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Is Getting Stretched Out Like Lebron James Worth $95?

Rachel Bertsche twists like a pretzel at StretchLab.

Illustration by Pablo Lobato
Illustration: Pablo Lobato

I’ve always wanted to get stretched out by another human being. It seems the ultimate luxury — lying on a table, letting someone else do the work of pulling your knees to your chest. If conserving your energy is so important that you can’t even be asked to bend over by yourself, you must be LeBron James or someone equally important.

That’s why I’m excited for a session at StretchLab, the new assisted-stretching studio in Lake View, where a so-called Flexologist™ will contort my body in ways that will supposedly improve my posture, reduce my risk of injury, and make me a generally healthier and bendier person. The studio on Southport is StretchLab’s first in the Midwest, though the chain is scouting neighborhoods for additional locations.

StretchLab flexologists (in case the trademark wasn’t clear, this is a title the company made up) are not necessarily certified massage therapists or personal trainers — I know because I asked before letting someone play Twister with my limbs — but they do go through more than 100 hours of training, learning about the muscular system and how to work with different body types at varying levels of athleticism. My flexologist is Jayah, a 20-something California transplant who also works as a yoga instructor and a physical therapy technician. Before she starts my 50-minute one-on-one stretch (the studio also offers group classes), we sit down to talk about my needs. I tell her I have tendonitis in my right Achilles that I’m hoping she can fix in the next hour. No pressure!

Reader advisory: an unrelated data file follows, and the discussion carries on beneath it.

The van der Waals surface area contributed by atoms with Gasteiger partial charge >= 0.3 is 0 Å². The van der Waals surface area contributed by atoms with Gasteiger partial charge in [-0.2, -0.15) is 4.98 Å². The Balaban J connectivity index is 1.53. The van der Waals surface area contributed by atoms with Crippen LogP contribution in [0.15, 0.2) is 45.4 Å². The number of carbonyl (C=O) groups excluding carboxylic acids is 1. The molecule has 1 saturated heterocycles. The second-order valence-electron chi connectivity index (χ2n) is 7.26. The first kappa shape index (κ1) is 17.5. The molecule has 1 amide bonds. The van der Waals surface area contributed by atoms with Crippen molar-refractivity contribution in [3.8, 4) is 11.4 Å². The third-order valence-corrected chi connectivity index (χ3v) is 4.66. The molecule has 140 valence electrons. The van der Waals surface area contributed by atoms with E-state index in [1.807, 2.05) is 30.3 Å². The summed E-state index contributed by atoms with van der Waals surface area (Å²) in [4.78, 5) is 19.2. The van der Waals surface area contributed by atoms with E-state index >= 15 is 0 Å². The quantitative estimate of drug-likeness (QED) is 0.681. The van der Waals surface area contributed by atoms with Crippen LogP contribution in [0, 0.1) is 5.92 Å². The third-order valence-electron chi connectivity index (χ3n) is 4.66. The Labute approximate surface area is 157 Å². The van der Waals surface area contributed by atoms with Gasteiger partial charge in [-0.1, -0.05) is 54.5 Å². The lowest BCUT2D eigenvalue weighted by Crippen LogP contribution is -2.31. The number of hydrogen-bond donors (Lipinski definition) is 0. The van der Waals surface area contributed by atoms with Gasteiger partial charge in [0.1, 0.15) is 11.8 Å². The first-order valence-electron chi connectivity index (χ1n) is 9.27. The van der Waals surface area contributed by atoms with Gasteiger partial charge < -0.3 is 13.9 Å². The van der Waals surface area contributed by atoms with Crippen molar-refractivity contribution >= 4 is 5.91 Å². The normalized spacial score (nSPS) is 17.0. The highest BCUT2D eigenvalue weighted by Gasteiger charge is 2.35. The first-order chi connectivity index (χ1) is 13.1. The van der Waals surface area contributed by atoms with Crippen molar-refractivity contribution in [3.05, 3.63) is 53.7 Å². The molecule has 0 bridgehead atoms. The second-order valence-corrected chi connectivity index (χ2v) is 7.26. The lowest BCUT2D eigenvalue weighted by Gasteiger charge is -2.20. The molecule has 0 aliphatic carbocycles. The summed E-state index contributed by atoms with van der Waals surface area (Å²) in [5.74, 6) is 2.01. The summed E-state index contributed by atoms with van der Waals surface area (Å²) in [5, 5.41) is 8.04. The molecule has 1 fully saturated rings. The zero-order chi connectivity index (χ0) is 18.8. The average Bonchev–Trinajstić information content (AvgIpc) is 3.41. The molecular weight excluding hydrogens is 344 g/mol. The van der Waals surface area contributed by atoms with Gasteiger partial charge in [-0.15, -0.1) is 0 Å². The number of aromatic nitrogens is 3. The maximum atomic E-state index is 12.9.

I lie on a bench as Jayah pushes my legs into my head and twists my body around my spine and rolls out my wrists and adjusts my neck. She notices that my right side is more flexible than my left and says she can tell I do yoga, which makes me feel nice and smug. During my favorite stretch, she has me sit up with my legs straight in front of me and pops a squat on my back to push me farther into a forward fold. The experience is more passive than yoga, more active than a massage — and comes with a price tag closer to the latter: A 50-minute session is $95, and a 25-minute one is $49; monthly memberships start at $149 for four 25-minute sessions.

I leave feeling loose, though not as limber as after 75 minutes at Yogaview. My tendonitis is about the same. To be fair, this kind of stretching doesn’t do a whole lot for it. (Jayah kindly teaches me some exercises I can do at home to help.) She tells me that StretchLab is not meant to replace yoga but to supplement it. For me, yoga is already a supplement to cardio. Oh, to be someone who has the time (and money!) to supplement my supplement. If I could, I would.

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